Polls group wants new department to register voters

NIEI says the EC has been unable to maintain a current electoral roll due to rapid and repeated changes. — File picNIEI says the EC has been unable to maintain a current electoral roll due to rapid and repeated changes. — File picPETALING JAYA, March 30 — Putrajaya should set up a Database Department with branches in each local council authority to help sign up eligible voters, a polls reform group said today.

The National Institute for Democracy and Electoral Integrity (NIEI) said the department would act as the primary registrar and will be tasked with maintaining and managing the electoral roll.

It will also have the power to regularly inspect and amend the voter list to ensure it is free from erroneous information and errors, NIEI acting chairman K. Shan explained.

He said this was necessary as the Election Commission (EC) has so far not been able to maintain an up-to-date electoral roll due to rapid as well as repeated changes in address and voting location by an increasingly mobile workforce.

“This is a very strong, fast-moving development that the Election Commission has failed to keep up with,” he said after unveiling the 2011 National Voter Registration Audit by NIEI and the Merdeka Center at Hotel Singgahsana here.

Shan stressed, however, that the EC should remain responsible for the final gazette of the electoral roll and serve as an oversight and managing body to the department and its officers.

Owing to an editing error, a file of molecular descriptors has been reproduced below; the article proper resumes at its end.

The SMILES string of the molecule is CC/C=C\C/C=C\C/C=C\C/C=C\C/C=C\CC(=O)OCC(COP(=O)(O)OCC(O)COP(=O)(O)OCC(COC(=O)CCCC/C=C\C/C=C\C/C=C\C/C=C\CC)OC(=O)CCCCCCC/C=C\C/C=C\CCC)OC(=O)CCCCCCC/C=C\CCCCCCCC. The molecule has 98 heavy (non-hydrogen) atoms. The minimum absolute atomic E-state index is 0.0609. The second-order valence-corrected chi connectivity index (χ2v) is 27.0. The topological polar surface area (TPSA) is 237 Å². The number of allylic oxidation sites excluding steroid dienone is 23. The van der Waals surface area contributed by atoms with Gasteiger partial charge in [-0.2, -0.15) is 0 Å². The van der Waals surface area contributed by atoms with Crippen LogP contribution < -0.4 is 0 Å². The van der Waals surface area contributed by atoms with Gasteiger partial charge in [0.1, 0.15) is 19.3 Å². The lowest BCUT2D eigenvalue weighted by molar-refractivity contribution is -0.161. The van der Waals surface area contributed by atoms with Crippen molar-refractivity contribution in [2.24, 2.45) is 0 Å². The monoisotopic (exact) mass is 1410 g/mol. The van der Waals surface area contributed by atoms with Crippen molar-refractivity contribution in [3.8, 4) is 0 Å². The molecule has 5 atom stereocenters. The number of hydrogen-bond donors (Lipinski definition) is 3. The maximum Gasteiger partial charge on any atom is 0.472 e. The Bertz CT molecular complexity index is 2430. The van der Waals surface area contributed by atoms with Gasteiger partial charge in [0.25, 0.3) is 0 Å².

He also urged the commission to cease letting “non-accountable” third-party agencies register voters as lack of sufficient monitoring and oversight mechanisms meant that applications were sometimes lost.

“Sometimes some forms go missing... It happens, this kind of thing happens,” he said.

Shan added that the government should improve voter registration using “computerised mechanisms”, saying that to ensure accuracy of its information the Database Department should regularly cross-check voters’ personal details with the National Registration Department (NRD).

The government formed a parliamentary select committee five months ago after public anger towards the nation’s “unfair” electoral process spilled out onto the streets during the Bersih 2.0 rally last year.

Thousands of people choked the capital’s streets during the July 9 rally to demand free and fair elections despite the widespread lockdown by the Najib administration before the tumultuous event took place.

Critics allege that thousands of phantom voters, including non-citizens, have been entered into the electoral roll, and have urged the prime minister not to call elections before the select committee’s recommendations are fully implemented.


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